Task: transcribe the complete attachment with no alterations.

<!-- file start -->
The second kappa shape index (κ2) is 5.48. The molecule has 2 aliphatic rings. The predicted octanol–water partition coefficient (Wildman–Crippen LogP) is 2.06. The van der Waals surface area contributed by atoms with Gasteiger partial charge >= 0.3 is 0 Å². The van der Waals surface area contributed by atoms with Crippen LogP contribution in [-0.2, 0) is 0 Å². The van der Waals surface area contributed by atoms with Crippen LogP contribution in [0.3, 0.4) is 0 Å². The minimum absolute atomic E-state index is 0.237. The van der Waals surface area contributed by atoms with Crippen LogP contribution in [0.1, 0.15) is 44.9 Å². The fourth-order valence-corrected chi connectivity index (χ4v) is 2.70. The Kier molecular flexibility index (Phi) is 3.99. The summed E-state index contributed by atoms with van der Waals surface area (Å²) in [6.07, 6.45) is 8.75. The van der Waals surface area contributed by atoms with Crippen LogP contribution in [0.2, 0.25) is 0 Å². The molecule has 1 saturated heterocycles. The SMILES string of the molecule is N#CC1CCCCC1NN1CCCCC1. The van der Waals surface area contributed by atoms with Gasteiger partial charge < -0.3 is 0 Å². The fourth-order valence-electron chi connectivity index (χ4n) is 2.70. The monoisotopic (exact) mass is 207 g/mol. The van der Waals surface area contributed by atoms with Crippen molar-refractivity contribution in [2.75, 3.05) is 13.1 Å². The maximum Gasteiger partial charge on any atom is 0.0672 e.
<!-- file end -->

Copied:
The second kappa shape index (κ2) is 5.48. The molecule has 2 aliphatic rings. The predicted octanol–water partition coefficient (Wildman–Crippen LogP) is 2.06. The van der Waals surface area contributed by atoms with Gasteiger partial charge >= 0.3 is 0 Å². The van der Waals surface area contributed by atoms with Crippen LogP contribution in [-0.2, 0) is 0 Å². The van der Waals surface area contributed by atoms with Crippen LogP contribution in [0.3, 0.4) is 0 Å². The minimum absolute atomic E-state index is 0.237. The van der Waals surface area contributed by atoms with Crippen LogP contribution in [0.1, 0.15) is 44.9 Å². The fourth-order valence-corrected chi connectivity index (χ4v) is 2.70. The Kier molecular flexibility index (Phi) is 3.99. The summed E-state index contributed by atoms with van der Waals surface area (Å²) in [6.07, 6.45) is 8.75. The van der Waals surface area contributed by atoms with Crippen LogP contribution in [0.2, 0.25) is 0 Å². The molecule has 1 saturated heterocycles. The SMILES string of the molecule is N#CC1CCCCC1NN1CCCCC1. The van der Waals surface area contributed by atoms with Gasteiger partial charge < -0.3 is 0 Å². The fourth-order valence-electron chi connectivity index (χ4n) is 2.70. The monoisotopic (exact) mass is 207 g/mol. The van der Waals surface area contributed by atoms with Crippen molar-refractivity contribution in [2.75, 3.05) is 13.1 Å². The maximum Gasteiger partial charge on any atom is 0.0672 e.